Blog: Sustainability moves gather momentum
Leonie Barrie | 29 October 2012
In the first of several sustainability initiatives revealed last week, UK clothing retailer Marks & Spencer (M&S) has pledged to eliminate all hazardous chemicals from its entire textile and clothing supply chain by 2020, in a move that also paves the way for the development of new ways to produce its products.
The retailer has spent the past three months hammering out a new set of chemical commitments in conjunction with environmental pressure group Greenpeace, whose 'Detox' campaign last year prompted a number of leading apparel brands to invest in a toxic-free future. As part of its plans, M&S will phase out all Perfluorinated Compounds (PFCs) by 1 July 2016.
And US retail giant Wal-Mart has extended its sustainability goals with plans to buy 70% of the products it sells in its US Wal-Mart and Sam's Club stores from suppliers who use its Sustainability Index to share the sustainability of their products. From 2013, Wal-Mart said it would use the index to influence the design of its US private brand products.
Also gaining momentum last week were efforts to create a private fund or insurance product that would provide support to garment workers affected by factory closures and non-payment of wages and benefits. The Global Forum for Sustainable Supply Chains convened a multi-stakeholder meeting driven by Adidas.
Meanwhile China's clothing and textile industry - already undermined by rising costs and competitors snapping at its heels - could be especially vulnerable to fallout from a World Trade Organization (WTO) dispute brought by Mexico. The case claims Chinese government subsidies and tax-breaks for its textile and clothing sector break WTO agreements - and if a disputes settlement panel is set up to make a ruling, Beijing will be under pressure to end them.
Talk by apparel retailers, brands and importers on both sides of the Atlantic about increasing the amount of product they source closer to home is the topic of a new report released by just-style. But is such a move realistic and is it likely to prove more than a passing trend? The research 'Is there a future for garment near-shoring?' looks at the key drivers, benefits and challenges of moving apparel manufacturing closer to markets in the US and western Europe.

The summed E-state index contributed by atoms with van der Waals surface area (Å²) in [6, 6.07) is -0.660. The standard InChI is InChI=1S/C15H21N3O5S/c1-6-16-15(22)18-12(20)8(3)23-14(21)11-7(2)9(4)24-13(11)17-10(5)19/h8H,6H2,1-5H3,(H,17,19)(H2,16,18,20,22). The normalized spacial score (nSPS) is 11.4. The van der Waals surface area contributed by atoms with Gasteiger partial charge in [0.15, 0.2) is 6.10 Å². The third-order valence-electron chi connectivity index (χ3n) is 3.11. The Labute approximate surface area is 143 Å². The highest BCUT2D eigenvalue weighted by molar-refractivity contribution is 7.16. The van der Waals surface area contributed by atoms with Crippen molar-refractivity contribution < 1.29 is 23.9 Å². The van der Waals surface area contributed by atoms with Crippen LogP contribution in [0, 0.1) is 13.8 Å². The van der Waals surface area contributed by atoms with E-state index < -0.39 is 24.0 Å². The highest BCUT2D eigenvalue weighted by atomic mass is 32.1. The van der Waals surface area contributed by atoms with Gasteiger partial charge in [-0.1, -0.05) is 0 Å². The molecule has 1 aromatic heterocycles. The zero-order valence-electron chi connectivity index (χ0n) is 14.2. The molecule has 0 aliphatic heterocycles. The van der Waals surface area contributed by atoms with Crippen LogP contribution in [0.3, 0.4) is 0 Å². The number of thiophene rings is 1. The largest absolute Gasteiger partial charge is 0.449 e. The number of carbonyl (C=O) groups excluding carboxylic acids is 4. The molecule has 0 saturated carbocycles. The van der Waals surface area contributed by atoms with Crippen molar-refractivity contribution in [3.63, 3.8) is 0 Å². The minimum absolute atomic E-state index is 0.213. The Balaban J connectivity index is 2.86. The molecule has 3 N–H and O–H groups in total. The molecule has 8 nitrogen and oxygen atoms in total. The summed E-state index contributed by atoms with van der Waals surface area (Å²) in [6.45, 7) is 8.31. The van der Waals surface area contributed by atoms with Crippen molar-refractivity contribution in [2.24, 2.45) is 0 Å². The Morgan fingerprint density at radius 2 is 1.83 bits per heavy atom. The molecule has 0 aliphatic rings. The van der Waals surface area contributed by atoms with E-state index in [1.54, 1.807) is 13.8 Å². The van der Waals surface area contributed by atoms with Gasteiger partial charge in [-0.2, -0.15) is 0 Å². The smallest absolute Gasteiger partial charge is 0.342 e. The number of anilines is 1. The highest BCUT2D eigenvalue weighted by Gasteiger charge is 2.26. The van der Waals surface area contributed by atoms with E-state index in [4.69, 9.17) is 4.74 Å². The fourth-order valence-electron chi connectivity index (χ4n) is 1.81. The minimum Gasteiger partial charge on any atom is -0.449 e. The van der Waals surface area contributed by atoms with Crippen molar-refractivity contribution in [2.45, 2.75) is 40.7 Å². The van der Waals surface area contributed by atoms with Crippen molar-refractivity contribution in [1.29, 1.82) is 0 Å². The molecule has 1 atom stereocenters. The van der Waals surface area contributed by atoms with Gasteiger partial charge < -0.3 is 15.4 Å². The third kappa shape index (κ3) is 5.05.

An online tool to help apparel brands, retailers and manufacturers work towards improved wages for garment workers in global supply chains has been updated in a move that marks another step towards th...
Apparel brands have been urged to stay committed to Cambodia after a 28% rise in the minimum monthly wage was agreed for textile, garment and footwear workers....
US firms including apparel retailers and importers are urging the government to intervene in the ongoing dispute at US west coast ports, amid worsening delays on shipments of holiday merchandise and f...
A number of retailers were last week forced to respond to allegations of "forced labour" among female textile workers in mills in southern India, with H&M blacklisting one of the five named....
- Slow fashion: a fast-growing opportunity?
- Rethink needed as low-cost labour options dwindle
- China's apparel sector ponders sustainability
- US textile and apparel trade and sourcing snapshot
- African apparel sector needs cooperation to thrive
- Tazreen Fashions compensation agreement outlined
- Puma commits to 100% PFC removal
- Long-term partnerships key to Adidas sourcing mode
- US trade snapshot shows apparel and footwear shift
- Gap unveils management changes as Q3 profit rises